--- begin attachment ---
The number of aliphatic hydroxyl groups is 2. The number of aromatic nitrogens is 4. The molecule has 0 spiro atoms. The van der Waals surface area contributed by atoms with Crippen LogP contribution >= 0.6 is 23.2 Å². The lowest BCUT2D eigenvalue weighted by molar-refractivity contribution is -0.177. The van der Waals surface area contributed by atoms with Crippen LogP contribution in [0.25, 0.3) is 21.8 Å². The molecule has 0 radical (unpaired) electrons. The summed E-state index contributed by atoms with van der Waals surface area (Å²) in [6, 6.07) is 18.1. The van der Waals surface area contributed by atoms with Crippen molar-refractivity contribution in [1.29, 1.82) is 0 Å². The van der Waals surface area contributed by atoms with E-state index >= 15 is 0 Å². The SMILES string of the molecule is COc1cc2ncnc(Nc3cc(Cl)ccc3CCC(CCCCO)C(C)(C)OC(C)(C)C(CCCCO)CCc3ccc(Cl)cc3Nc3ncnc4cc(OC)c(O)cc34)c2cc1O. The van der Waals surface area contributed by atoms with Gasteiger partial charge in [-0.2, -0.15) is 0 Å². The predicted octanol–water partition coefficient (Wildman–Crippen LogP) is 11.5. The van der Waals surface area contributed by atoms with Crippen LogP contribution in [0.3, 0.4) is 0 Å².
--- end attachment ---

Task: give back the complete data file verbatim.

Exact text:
The number of aliphatic hydroxyl groups is 2. The number of aromatic nitrogens is 4. The molecule has 0 spiro atoms. The van der Waals surface area contributed by atoms with Crippen LogP contribution >= 0.6 is 23.2 Å². The lowest BCUT2D eigenvalue weighted by molar-refractivity contribution is -0.177. The van der Waals surface area contributed by atoms with Crippen LogP contribution in [0.25, 0.3) is 21.8 Å². The molecule has 0 radical (unpaired) electrons. The summed E-state index contributed by atoms with van der Waals surface area (Å²) in [6, 6.07) is 18.1. The van der Waals surface area contributed by atoms with Crippen molar-refractivity contribution in [1.29, 1.82) is 0 Å². The van der Waals surface area contributed by atoms with E-state index >= 15 is 0 Å². The SMILES string of the molecule is COc1cc2ncnc(Nc3cc(Cl)ccc3CCC(CCCCO)C(C)(C)OC(C)(C)C(CCCCO)CCc3ccc(Cl)cc3Nc3ncnc4cc(OC)c(O)cc34)c2cc1O. The van der Waals surface area contributed by atoms with Gasteiger partial charge in [-0.2, -0.15) is 0 Å². The predicted octanol–water partition coefficient (Wildman–Crippen LogP) is 11.5. The van der Waals surface area contributed by atoms with Crippen LogP contribution in [0.3, 0.4) is 0 Å².